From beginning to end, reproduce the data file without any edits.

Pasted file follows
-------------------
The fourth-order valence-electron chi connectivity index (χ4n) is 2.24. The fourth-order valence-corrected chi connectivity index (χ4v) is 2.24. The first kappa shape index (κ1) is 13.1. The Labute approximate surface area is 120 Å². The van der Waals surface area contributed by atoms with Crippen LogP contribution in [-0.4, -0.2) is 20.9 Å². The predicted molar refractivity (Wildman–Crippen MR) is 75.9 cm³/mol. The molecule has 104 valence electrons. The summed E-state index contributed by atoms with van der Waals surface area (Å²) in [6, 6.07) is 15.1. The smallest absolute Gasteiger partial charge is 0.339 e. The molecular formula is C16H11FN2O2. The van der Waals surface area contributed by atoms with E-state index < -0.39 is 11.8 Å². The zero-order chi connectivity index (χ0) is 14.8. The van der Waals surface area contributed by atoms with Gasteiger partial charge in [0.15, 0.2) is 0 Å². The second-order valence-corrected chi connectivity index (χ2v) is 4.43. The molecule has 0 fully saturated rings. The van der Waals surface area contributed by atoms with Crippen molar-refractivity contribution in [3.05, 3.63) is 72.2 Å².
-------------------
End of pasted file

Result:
The fourth-order valence-electron chi connectivity index (χ4n) is 2.24. The fourth-order valence-corrected chi connectivity index (χ4v) is 2.24. The first kappa shape index (κ1) is 13.1. The Labute approximate surface area is 120 Å². The van der Waals surface area contributed by atoms with Crippen LogP contribution in [-0.4, -0.2) is 20.9 Å². The predicted molar refractivity (Wildman–Crippen MR) is 75.9 cm³/mol. The molecule has 104 valence electrons. The summed E-state index contributed by atoms with van der Waals surface area (Å²) in [6, 6.07) is 15.1. The smallest absolute Gasteiger partial charge is 0.339 e. The molecular formula is C16H11FN2O2. The van der Waals surface area contributed by atoms with E-state index < -0.39 is 11.8 Å². The zero-order chi connectivity index (χ0) is 14.8. The van der Waals surface area contributed by atoms with Gasteiger partial charge in [0.15, 0.2) is 0 Å². The second-order valence-corrected chi connectivity index (χ2v) is 4.43. The molecule has 0 fully saturated rings. The van der Waals surface area contributed by atoms with Crippen molar-refractivity contribution in [3.05, 3.63) is 72.2 Å².